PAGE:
I've installed both the OEM and Curt hitches, and they pretty well attach exactly the same.

The crumple zone / safety problem "issue" is more likely a personality defect than an actual problem, or there would have been lawsuits long ago.
I think it more likely that the additional material would add some additional structural integrity, rather than cause a compromise.

If you read enough, you will eventually find someone who has found a problem with everything.

Hitches aren't heavy enough to cause any noticeable "sag".

As to carrying bikes, the roof or hitch both work, but in the former, you have to lift the bikes up while hopefully not dropping them on a rather flimsy roof, and with the hitch, it makes rear hatch access less convenient. That's the only real issue with using the bike hitch method.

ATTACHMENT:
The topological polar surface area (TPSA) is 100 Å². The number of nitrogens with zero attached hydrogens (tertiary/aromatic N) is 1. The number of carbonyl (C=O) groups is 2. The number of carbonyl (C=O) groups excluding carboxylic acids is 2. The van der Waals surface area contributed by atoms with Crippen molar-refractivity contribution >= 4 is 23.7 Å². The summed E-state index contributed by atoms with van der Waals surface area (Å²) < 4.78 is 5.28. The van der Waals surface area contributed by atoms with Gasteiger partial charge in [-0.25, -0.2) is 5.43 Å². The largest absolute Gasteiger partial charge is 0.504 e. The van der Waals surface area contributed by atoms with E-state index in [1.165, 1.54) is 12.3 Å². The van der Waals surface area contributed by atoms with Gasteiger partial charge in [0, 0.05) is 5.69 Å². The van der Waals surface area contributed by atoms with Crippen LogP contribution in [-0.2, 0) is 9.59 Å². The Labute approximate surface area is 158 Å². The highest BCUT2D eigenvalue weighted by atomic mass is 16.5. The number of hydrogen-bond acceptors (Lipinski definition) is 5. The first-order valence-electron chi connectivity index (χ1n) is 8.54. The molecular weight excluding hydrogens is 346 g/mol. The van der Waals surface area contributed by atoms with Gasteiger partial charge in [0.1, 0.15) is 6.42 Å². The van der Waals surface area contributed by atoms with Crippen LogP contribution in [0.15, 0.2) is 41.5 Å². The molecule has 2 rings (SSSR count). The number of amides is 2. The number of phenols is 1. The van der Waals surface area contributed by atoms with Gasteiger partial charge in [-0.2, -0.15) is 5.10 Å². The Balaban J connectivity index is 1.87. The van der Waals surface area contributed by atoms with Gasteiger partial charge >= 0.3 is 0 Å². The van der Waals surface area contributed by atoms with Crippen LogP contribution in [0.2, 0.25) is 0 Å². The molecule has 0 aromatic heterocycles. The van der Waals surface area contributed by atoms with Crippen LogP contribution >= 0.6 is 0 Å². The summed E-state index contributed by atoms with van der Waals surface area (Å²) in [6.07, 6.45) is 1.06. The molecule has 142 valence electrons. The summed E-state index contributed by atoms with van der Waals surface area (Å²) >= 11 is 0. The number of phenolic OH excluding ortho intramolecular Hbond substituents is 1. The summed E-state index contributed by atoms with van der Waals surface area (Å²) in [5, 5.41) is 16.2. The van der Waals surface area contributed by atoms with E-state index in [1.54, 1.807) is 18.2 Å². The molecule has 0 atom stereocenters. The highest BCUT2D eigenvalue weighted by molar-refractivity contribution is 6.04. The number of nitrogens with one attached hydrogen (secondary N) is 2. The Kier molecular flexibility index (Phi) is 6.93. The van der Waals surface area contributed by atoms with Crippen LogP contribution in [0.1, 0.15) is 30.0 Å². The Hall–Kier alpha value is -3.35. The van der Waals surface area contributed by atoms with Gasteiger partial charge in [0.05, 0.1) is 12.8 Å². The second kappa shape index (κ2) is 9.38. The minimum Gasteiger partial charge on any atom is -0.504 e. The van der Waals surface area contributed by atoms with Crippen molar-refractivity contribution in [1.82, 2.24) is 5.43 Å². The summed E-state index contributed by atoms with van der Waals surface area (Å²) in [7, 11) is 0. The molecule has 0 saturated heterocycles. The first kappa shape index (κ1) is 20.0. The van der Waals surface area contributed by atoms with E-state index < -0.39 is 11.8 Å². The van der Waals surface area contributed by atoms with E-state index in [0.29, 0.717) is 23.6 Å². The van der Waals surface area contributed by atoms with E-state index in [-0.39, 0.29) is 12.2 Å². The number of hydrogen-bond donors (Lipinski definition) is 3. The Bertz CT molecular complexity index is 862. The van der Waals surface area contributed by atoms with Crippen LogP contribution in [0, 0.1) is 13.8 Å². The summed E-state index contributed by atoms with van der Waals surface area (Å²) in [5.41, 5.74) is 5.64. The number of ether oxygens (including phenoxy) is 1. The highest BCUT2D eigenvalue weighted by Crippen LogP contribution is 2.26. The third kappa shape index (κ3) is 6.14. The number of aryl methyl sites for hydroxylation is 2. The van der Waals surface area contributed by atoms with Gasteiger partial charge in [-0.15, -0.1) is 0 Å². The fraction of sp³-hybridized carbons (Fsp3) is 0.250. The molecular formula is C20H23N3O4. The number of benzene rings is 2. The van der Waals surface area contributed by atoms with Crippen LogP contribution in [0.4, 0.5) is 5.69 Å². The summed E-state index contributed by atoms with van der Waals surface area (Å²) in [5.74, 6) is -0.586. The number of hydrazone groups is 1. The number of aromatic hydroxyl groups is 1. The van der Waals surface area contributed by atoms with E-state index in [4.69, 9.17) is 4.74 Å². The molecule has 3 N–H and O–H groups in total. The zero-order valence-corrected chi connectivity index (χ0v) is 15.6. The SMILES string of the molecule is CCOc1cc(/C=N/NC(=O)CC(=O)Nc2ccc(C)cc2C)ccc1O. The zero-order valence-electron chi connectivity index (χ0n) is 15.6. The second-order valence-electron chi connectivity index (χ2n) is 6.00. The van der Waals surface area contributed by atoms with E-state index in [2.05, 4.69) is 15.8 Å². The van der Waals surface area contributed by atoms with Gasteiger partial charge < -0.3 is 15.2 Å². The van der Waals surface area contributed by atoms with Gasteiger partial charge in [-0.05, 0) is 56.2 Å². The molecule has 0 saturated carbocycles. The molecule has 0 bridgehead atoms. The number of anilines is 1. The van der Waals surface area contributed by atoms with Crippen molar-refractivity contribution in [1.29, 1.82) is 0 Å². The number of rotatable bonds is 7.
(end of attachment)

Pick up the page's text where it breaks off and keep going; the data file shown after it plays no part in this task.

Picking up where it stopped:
Got it, thank you! It feels better knowing the OEM and Curt are installed the same way. I'm assuming the same is true for draw-tite since it is very similar to the Curt. I only went with draw-tite because that's what etrailer recommended in Q&A to someone because of the j-pin and weight distribution capabilities.
 

·
Registered
2012 Forester X Auto
Joined
·
1,487 Posts
You're welcome.
The major differences are probably more marketing/individual preference (my dog's better than your dog;-)
Since all three are bolt on's, they kinda have to be the same or no fit.
There are total load differences in some hitches, but the Forester has such a low tow rating, a super duty hitch is just overkill.
If you are going to install it yourself, bring some patience and take the car to a spray wash and clean the underside, or you will wish you had...
Good Luck!
 

·
Registered
2014 2.5i Touring Auto-CVT
Joined
·
285 Posts